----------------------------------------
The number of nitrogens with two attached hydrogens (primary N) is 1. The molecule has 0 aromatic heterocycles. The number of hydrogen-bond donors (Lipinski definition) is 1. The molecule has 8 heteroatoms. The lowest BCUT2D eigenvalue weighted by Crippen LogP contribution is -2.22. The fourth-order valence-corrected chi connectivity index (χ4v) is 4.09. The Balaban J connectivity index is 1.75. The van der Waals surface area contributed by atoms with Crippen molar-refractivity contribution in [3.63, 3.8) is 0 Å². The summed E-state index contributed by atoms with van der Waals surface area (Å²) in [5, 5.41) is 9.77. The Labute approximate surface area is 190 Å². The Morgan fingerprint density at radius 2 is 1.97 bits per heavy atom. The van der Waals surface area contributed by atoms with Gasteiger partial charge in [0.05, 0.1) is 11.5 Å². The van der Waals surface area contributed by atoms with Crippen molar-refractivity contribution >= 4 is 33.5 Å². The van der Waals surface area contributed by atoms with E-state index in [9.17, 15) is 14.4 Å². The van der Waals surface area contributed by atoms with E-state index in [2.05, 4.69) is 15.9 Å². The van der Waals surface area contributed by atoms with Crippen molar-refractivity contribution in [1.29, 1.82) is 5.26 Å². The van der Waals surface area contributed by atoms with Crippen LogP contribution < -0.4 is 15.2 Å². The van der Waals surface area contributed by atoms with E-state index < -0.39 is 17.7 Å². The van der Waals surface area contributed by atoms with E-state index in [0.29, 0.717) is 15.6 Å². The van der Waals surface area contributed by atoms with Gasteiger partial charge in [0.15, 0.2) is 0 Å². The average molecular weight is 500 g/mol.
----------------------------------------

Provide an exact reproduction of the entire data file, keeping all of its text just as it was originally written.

The number of nitrogens with two attached hydrogens (primary N) is 1. The molecule has 0 aromatic heterocycles. The number of hydrogen-bond donors (Lipinski definition) is 1. The molecule has 8 heteroatoms. The lowest BCUT2D eigenvalue weighted by Crippen LogP contribution is -2.22. The fourth-order valence-corrected chi connectivity index (χ4v) is 4.09. The Balaban J connectivity index is 1.75. The van der Waals surface area contributed by atoms with Crippen molar-refractivity contribution in [3.63, 3.8) is 0 Å². The summed E-state index contributed by atoms with van der Waals surface area (Å²) in [5, 5.41) is 9.77. The Labute approximate surface area is 190 Å². The Morgan fingerprint density at radius 2 is 1.97 bits per heavy atom. The van der Waals surface area contributed by atoms with Gasteiger partial charge in [0.05, 0.1) is 11.5 Å². The van der Waals surface area contributed by atoms with Crippen molar-refractivity contribution >= 4 is 33.5 Å². The van der Waals surface area contributed by atoms with E-state index in [9.17, 15) is 14.4 Å². The van der Waals surface area contributed by atoms with E-state index in [2.05, 4.69) is 15.9 Å². The van der Waals surface area contributed by atoms with Crippen molar-refractivity contribution in [1.29, 1.82) is 5.26 Å². The van der Waals surface area contributed by atoms with Crippen LogP contribution < -0.4 is 15.2 Å². The van der Waals surface area contributed by atoms with E-state index < -0.39 is 17.7 Å². The van der Waals surface area contributed by atoms with E-state index in [0.29, 0.717) is 15.6 Å². The van der Waals surface area contributed by atoms with Gasteiger partial charge in [0.15, 0.2) is 0 Å². The average molecular weight is 500 g/mol.